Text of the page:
The Yankees will open up a three-game set against the Baltimore Orioles today at Camden Yards. Much has been said about the Orioles’ rebuild, but the truth is that the franchise is taking steps forward, even if at a relatively slow pace.
Everyone has heard the names of Grayson Rodriguez and Adley Rutschman by now. One could easily argue their case for being the best prospects at their relative position in the minors, and over the last few years. FanGraphs has Rodriguez at a 65 FV grade, and Rutschman at a whopping 70 — a grade only reserved for the Wander Franco level prospects.
The great thing about baseball is that your ability to contend isn’t primarily based on the quality of your high-end players, the Angels can fill you in on that. Every franchise needs something that even slightly resembles quality depth. The Rays are a perfect example of how you can never have enough positive contributors. Even if Rutschman and Rodriguez live up to the hype, the Orioles will still need help elsewhere to return to their glory days as a threat in the AL East. The consistent development of that next tier of prospects is crucial for the success of the rebuild.
Players like Cedric Mullins and Ryan Mountcastle are already providing a solid foundation for the next wave, and there’s a particular prospect that’s flashed some potential that the Yankees will see for the first time this week — his name is Kyle Bradish. The right-hander out of New Mexico State was selected in the fourth round of the 2018 MLB Draft by the Angels, and he came over to the Orioles as part of the package in the Dylan Bundy trade in December 2019. Bradish showed promise heading into the year, but didn’t frequent the upper echelon of Orioles prospects.
For context, FanGraphs had him as the seventh-best prospect in the Orioles with a 45 FV, and outside their top 100. Bradish will make the fourth start of his major league career against the Yankees on Monday, and although three games are hardly enough to provide a full picture of what to expect moving forward, in that short period, Bradish has flashed signs that he could be a staple of this rotation for the foreseeable future.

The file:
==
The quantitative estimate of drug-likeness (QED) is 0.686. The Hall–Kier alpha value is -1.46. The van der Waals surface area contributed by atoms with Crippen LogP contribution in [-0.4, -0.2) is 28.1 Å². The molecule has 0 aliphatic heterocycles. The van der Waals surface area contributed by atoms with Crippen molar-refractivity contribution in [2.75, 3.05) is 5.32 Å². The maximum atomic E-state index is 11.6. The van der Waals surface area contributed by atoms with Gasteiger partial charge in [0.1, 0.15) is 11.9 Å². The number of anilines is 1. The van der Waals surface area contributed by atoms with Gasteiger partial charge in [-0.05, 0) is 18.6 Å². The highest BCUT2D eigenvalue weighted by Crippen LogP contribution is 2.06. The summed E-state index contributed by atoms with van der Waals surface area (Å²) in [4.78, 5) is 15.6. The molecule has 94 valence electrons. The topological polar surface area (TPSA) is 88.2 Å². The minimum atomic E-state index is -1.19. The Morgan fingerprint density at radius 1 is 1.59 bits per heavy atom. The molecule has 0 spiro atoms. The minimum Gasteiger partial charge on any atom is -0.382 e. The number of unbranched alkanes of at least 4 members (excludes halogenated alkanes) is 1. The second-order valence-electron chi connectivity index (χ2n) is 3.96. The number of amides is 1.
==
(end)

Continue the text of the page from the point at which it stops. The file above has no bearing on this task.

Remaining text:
Let’s learn a little more about him:
This will be the fourth start of Bradish’s career. The young righty already has a couple of quality starts in his belt, those came against the Boston Red Sox and St Louis Cardinals, sandwiched in between them was a poor outing against the Twins.
Over his first 17 major league innings, Bradish has a:
- 4.24 ERA
- 25.0 K%
- 4.6 BB%
- 1.06 WHIP
The sample size is small, and that’s always something to be reiterated, but despite the somewhat inflated ERA, his ratios show some promise.
Bradish has a pretty standard four-pitch mix, he’ll pump that heater in about half of the time, it’s complemented by the changeup and two different breaking balls, and the slider is a little sharper at 85-86 MPH, while the curve sits in the low 80s. Bradish’s attack plan is simple — he’ll work righties with fastballs, and sliders low and away like you can see below in a strikeout against Tyler O’Neill in his last start:
Against left-handed batters, you’ll see the slider also, but he’ll complement the fastball with backdoor curveballs and the changeup.
Here’s an example on a called strike curve against Trevor Larnach ...
... and also a changeup whiff that made Rafael Devers conduct a meeting with himself in between pitches:
Bradish has been able to generate whiffs with all three of his secondaries after three starts. The path to success against him in this small sample size has been the fastball. To be successful, Bradish needs to earn called strikes with that heater consistently, and that wasn’t something he was able to do as the Twins jumped him for four earned runs over four innings in his second start.
The Yankees’ offense needs to be alert to punish that heater and get on Bradish’s level. It’s far too early to know the type of pitcher that Kyle Bradish will ultimately be, but the young righty has shown promise, and the success of the Orioles’ rebuild and their return to contention goes through the development of young players like him.